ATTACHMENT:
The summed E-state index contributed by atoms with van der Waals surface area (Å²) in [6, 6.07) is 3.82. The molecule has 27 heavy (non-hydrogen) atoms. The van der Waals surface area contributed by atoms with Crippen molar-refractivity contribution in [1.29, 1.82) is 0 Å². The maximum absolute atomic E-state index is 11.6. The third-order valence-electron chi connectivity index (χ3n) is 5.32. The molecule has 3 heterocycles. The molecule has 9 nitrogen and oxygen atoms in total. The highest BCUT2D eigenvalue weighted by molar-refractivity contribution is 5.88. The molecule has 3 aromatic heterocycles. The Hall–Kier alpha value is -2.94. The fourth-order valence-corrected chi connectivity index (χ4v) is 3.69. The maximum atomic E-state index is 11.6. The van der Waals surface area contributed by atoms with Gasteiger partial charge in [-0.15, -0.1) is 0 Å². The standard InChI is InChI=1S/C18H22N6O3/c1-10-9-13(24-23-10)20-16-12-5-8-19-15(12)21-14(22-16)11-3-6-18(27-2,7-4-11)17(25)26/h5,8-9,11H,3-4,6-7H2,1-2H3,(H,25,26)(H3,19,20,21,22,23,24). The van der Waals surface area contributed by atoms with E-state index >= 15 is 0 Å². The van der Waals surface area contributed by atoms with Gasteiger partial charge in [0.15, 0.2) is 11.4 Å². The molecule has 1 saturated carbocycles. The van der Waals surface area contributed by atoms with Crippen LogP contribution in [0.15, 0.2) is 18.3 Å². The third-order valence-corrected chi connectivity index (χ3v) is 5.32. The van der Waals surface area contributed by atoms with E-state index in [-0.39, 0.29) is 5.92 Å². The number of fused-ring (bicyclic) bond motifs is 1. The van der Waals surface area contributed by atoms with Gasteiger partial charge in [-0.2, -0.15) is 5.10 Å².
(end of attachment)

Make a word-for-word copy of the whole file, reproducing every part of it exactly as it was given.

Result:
The summed E-state index contributed by atoms with van der Waals surface area (Å²) in [6, 6.07) is 3.82. The molecule has 27 heavy (non-hydrogen) atoms. The van der Waals surface area contributed by atoms with Crippen molar-refractivity contribution in [1.29, 1.82) is 0 Å². The maximum absolute atomic E-state index is 11.6. The third-order valence-electron chi connectivity index (χ3n) is 5.32. The molecule has 3 heterocycles. The molecule has 9 nitrogen and oxygen atoms in total. The highest BCUT2D eigenvalue weighted by molar-refractivity contribution is 5.88. The molecule has 3 aromatic heterocycles. The Hall–Kier alpha value is -2.94. The fourth-order valence-corrected chi connectivity index (χ4v) is 3.69. The maximum atomic E-state index is 11.6. The van der Waals surface area contributed by atoms with Gasteiger partial charge in [-0.15, -0.1) is 0 Å². The standard InChI is InChI=1S/C18H22N6O3/c1-10-9-13(24-23-10)20-16-12-5-8-19-15(12)21-14(22-16)11-3-6-18(27-2,7-4-11)17(25)26/h5,8-9,11H,3-4,6-7H2,1-2H3,(H,25,26)(H3,19,20,21,22,23,24). The van der Waals surface area contributed by atoms with E-state index >= 15 is 0 Å². The van der Waals surface area contributed by atoms with Gasteiger partial charge in [0.15, 0.2) is 11.4 Å². The molecule has 1 saturated carbocycles. The van der Waals surface area contributed by atoms with Crippen LogP contribution in [0.15, 0.2) is 18.3 Å². The third-order valence-corrected chi connectivity index (χ3v) is 5.32. The van der Waals surface area contributed by atoms with E-state index in [-0.39, 0.29) is 5.92 Å². The number of fused-ring (bicyclic) bond motifs is 1. The van der Waals surface area contributed by atoms with Gasteiger partial charge in [-0.2, -0.15) is 5.10 Å².